By Team Digit | Published 23 Dec 2016 14:33 IST
A speaker set has become an essential part of a computer system today. Historically, the term "computer speaker" conjures up an image of a tiny, tinny set sitting tamely by a monitor. But as the man once claimed, the times are a-changing, and speakers today are a galaxy away from their predecessors, with more watts than warts and greater clarity than many a hi-fi music system available today. In an era where widescreen displays and graphics cards have brought DVD-quality visuals to the desktop, 5.1 speakers bring in the aural content for a truly cinematic experience.

We demand realistic sound, be it in movies, our music or our games. We expect immersion: an explosion should rock the seat; gunfire should trigger a reflexive duck. Sound cards offer features such as DTS 96/24, THX, EAX Advanced HD and so on. To take advantage of these, one needs a good set of speakers, and whether you invest in a set of stereo speakers or a multi channel system depends on your usage patterns.

For this test, we received 45 speaker sets from 13 brands. The usual suspects were present, along with new entrants such as Xfree, Umax and Gigabyte. Altec Lansing was present in force, and had eight models spanning the 2.1 and 5.1 categories. Gigabyte and Umax were the least-represented with just one model each. The speakers ranged from 2.1 stereo speakers to high end 6-channel sets. On to the show!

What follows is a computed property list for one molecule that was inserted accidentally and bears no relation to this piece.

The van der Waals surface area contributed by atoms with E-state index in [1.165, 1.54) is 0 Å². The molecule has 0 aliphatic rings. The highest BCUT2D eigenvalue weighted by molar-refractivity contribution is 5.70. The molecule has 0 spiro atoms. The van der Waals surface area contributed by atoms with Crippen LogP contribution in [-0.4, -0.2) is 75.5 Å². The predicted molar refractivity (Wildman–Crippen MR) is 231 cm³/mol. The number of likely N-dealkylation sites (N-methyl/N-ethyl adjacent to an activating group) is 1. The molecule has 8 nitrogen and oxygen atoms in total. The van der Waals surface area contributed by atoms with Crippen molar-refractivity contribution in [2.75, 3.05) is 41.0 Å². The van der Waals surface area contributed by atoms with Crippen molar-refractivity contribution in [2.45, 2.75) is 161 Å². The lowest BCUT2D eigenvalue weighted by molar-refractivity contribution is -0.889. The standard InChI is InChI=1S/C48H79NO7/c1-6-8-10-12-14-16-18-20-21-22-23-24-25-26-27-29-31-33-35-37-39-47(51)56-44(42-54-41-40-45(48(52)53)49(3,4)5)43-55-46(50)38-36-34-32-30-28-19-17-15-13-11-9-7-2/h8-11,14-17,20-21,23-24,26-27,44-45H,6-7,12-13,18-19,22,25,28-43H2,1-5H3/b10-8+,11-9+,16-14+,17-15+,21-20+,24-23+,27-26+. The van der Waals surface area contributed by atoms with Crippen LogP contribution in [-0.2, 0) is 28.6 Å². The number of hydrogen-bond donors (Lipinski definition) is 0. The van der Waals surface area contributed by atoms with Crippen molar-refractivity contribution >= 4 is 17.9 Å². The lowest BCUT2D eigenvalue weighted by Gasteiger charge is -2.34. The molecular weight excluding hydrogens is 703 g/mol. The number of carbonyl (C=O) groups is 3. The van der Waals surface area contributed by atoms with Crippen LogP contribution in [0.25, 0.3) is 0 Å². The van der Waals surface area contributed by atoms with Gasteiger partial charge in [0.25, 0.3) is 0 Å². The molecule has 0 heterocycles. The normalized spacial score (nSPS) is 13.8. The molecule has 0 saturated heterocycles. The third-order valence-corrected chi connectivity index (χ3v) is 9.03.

Sound On a Budget (2.1)
If you are on a budget, or are not too interested in multi-channel games or a home theatre setup, a 2.1-speaker set should do fine. These speakers are meant to play stereo music, and they generally deliver better quality music than an ordinary 5.1 set. We have mentioned the reason for this in the box titled 2.1 or surround sound-What do you really need? Although 2.1 speakers are not actually stereo in the strictest sense of the term, due to the subwoofer, they produce the stereo left and right channels, with the subwoofer handling the low frequencies. We therefore expect them to perform better in our music tests than with games and movies. We received a total of 27 speakers from 13 manufacturers in this category.

A Look At Features
A 2.1 speaker set is generally light on features, and offers more value for money by sacrificing on the functionality that their multi-channel brethren offer.

Of the units we tested, most did not bundle a remote control, the Altec Lansing MX-5021 and FX-6021 were the only 2.1 models to come with wired control pods as well as wireless remote controls. The controls were extensive with volume, treble and bass controls on both the wired and IR units. The Logitech Z-2300 came with a cool wired control pod that featured a large volume dial and a smaller bass dial.

Two sets offered FM tuners. Both were from Philips-the MMS171FM and the MMS177FM. Surprisingly, all the high-end models excluded this feature. While this is not an essential feature, it is a nice addition that we can only encourage.